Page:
March 6, 2020
Our customers have been sending us great feedback about how valuable Arsenal Image Mounter’s (“AIM’s”) virtual machine launching and Windows password bypassing have been to their cases. Of course we concur, not only because we built AIM but because we leverage its powerful and unique functionality in our ongoing casework – from reverse engineering malware to running unusual applications in their native environments.
While Windows password bypassing (particularly with AIM, which can bypass all types of Windows passwords) provides digital forensics practitioners with great opportunities, there are certain things in Windows such as EFS-encrypted files and cached login credentials that require passwords to be cracked rather than bypassed.
So, if you need to access EFS-encrypted files, you do not have the user’s Windows password, and you may even be dealing with an “IT gone rogue” (i.e. you cannot rely on help from IT – e.g. one or more may be suspects!) scenario, what are your options? Of course you could compel the user to provide their password or you could crack their password… but what about other options? Putting aside some of the more devious options, a great one remains – if the workstation in question was attached to a Windows domain controller, you can use a method refined by Olof Lagerkvist which leverages AIM in interesting ways.
Let’s see Olof’s method in action, using a Windows Server 2016 domain controller and an attached Windows 10 workstation graciously provided by SANS (please note that the following screenshots are based on the latest internal build of AIM):
1. Use AIM to launch a disk image of the domain controller into a virtual machine, with networking isolated between virtual machines only
2. Bypass the domain controller’s administrator password with AIM Virtual Machine Tools
3. Use the domain controller’s “Active Directory Users and Computers” (ADUC) “Microsoft Management Console” (MMC) snap-in to reset the user’s password
4. Use AIM to launch a disk image of the user’s workstation into a virtual machine, with networking isolated between virtual machines only (so the workstation can connect to the domain controller), and login with the new password you set from the domain controller
5. Access protected content which includes EFS-encrypted files and cached credentials! (Our screenshot here would be more exciting, but someone at SANS seems very wary of caching credentials… and also fond of using password management tools)
Remember earlier when we mentioned bypassing the domain controller’s administrator password with AIM Virtual Machine Tools and then running the ADUC MMC after logging in? Well, you can actually make this process even more efficient by simply using AIM Virtual Machine Tools to open an administrative console at the domain controller’s logon screen and running “dsa.msc” to launch the ADUC MMC – no need to actually login to the domain controller!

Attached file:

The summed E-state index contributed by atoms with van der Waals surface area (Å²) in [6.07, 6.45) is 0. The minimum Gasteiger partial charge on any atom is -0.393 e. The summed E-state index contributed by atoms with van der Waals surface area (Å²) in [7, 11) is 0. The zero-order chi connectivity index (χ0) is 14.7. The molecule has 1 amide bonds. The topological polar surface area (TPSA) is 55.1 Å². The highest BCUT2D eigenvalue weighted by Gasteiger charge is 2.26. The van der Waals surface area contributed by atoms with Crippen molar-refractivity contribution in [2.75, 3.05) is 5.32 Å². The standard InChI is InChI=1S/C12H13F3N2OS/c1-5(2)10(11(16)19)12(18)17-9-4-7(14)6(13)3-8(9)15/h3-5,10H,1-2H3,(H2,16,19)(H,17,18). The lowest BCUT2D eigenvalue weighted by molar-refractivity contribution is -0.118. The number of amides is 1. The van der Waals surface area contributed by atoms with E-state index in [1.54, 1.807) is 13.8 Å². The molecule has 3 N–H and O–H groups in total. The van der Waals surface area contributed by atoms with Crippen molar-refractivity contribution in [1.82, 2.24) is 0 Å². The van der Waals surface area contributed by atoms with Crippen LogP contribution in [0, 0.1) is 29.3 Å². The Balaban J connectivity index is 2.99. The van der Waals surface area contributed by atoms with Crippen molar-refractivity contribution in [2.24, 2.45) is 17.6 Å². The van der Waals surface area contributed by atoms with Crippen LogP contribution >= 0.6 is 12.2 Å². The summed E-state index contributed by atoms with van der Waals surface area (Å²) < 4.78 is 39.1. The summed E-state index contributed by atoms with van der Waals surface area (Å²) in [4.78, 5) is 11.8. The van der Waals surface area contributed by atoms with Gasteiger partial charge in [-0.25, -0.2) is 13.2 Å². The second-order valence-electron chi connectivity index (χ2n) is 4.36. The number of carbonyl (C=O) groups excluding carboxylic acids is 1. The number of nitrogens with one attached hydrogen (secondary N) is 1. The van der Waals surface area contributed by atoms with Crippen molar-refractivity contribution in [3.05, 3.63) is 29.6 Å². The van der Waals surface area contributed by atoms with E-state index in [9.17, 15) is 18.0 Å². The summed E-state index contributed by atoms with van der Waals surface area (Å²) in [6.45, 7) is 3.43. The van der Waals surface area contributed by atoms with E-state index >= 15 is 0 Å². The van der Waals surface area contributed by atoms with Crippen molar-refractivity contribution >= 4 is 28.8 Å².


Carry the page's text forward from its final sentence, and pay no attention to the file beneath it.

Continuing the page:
On another side note, there are many combinations of Windows versions that this process works with… try it yourself! For example, as a fun exercise you could try using the SANS Windows Server 2008 R2 domain controller and Nick Fury’s Windows 7 workstation that was attached to it.
You can also try this process with the GrrCON 2017 Domain Controller and various workstations that were attached to it. You can watch us do it in this video.
Even if you are already familiar with this concept in a general sense, we hope we have demonstrated something new to you in terms of how AIM can be leveraged in an efficient and powerful way to access protected content in challenging situations.
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Arsenal is unlike other digital forensics software vendors in the sense that we are consultants involved in casework first and software developers second. We build tools when we find valuable information being left behind by existing tools and techniques.
In “BitLocker for DFIR – Part I” we provided a quick summary of BitLocker, details regarding the various “states” of BitLocker volumes that we see most often in our casework, and some thoughts on things that are particularly relevant to digital forensics and incident response practitioners. We will now discuss launching virtual machines from BitLockered disk images.
BitLocker is a Full Volume Encryption (FVE) technology introduced by Microsoft in the Ultimate and Enterprise versions of Windows Vista. BitLocker has come a very long way since Vista, becoming quite flexible (some of our colleagues might prefer the word complicated) and secure if used properly.
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